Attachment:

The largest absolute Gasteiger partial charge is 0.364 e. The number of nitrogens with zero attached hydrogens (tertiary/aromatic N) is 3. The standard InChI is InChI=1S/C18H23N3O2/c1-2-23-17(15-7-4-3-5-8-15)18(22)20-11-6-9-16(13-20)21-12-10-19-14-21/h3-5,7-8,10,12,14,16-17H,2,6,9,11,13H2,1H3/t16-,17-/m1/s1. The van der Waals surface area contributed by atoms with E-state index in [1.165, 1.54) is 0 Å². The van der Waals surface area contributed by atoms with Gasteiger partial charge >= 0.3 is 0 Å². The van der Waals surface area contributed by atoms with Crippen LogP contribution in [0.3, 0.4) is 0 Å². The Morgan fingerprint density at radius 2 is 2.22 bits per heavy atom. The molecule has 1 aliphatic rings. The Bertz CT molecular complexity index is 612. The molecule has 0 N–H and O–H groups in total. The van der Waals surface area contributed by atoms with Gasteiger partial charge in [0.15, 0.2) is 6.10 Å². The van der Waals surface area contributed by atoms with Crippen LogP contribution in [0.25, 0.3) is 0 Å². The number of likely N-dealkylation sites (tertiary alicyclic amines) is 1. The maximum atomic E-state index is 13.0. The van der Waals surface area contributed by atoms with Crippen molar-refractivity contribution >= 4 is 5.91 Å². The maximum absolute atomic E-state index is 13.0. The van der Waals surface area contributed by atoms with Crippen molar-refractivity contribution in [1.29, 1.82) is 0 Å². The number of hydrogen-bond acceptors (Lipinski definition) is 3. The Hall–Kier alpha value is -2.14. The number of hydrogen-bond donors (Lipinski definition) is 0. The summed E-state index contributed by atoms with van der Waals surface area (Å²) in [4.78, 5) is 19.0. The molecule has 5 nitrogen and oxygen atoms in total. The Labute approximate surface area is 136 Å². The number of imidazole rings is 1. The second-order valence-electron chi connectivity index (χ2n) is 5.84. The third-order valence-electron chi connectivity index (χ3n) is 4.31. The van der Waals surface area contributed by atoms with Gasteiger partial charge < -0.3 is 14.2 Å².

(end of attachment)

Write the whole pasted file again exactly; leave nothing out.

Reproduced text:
The largest absolute Gasteiger partial charge is 0.364 e. The number of nitrogens with zero attached hydrogens (tertiary/aromatic N) is 3. The standard InChI is InChI=1S/C18H23N3O2/c1-2-23-17(15-7-4-3-5-8-15)18(22)20-11-6-9-16(13-20)21-12-10-19-14-21/h3-5,7-8,10,12,14,16-17H,2,6,9,11,13H2,1H3/t16-,17-/m1/s1. The van der Waals surface area contributed by atoms with E-state index in [1.165, 1.54) is 0 Å². The van der Waals surface area contributed by atoms with Gasteiger partial charge >= 0.3 is 0 Å². The van der Waals surface area contributed by atoms with Crippen LogP contribution in [0.3, 0.4) is 0 Å². The Morgan fingerprint density at radius 2 is 2.22 bits per heavy atom. The molecule has 1 aliphatic rings. The Bertz CT molecular complexity index is 612. The molecule has 0 N–H and O–H groups in total. The van der Waals surface area contributed by atoms with Gasteiger partial charge in [0.15, 0.2) is 6.10 Å². The van der Waals surface area contributed by atoms with Crippen LogP contribution in [0.25, 0.3) is 0 Å². The number of likely N-dealkylation sites (tertiary alicyclic amines) is 1. The maximum atomic E-state index is 13.0. The van der Waals surface area contributed by atoms with Crippen molar-refractivity contribution >= 4 is 5.91 Å². The maximum absolute atomic E-state index is 13.0. The van der Waals surface area contributed by atoms with Crippen molar-refractivity contribution in [1.29, 1.82) is 0 Å². The number of hydrogen-bond acceptors (Lipinski definition) is 3. The Hall–Kier alpha value is -2.14. The number of hydrogen-bond donors (Lipinski definition) is 0. The summed E-state index contributed by atoms with van der Waals surface area (Å²) in [4.78, 5) is 19.0. The molecule has 5 nitrogen and oxygen atoms in total. The Labute approximate surface area is 136 Å². The number of imidazole rings is 1. The second-order valence-electron chi connectivity index (χ2n) is 5.84. The third-order valence-electron chi connectivity index (χ3n) is 4.31. The van der Waals surface area contributed by atoms with Gasteiger partial charge < -0.3 is 14.2 Å².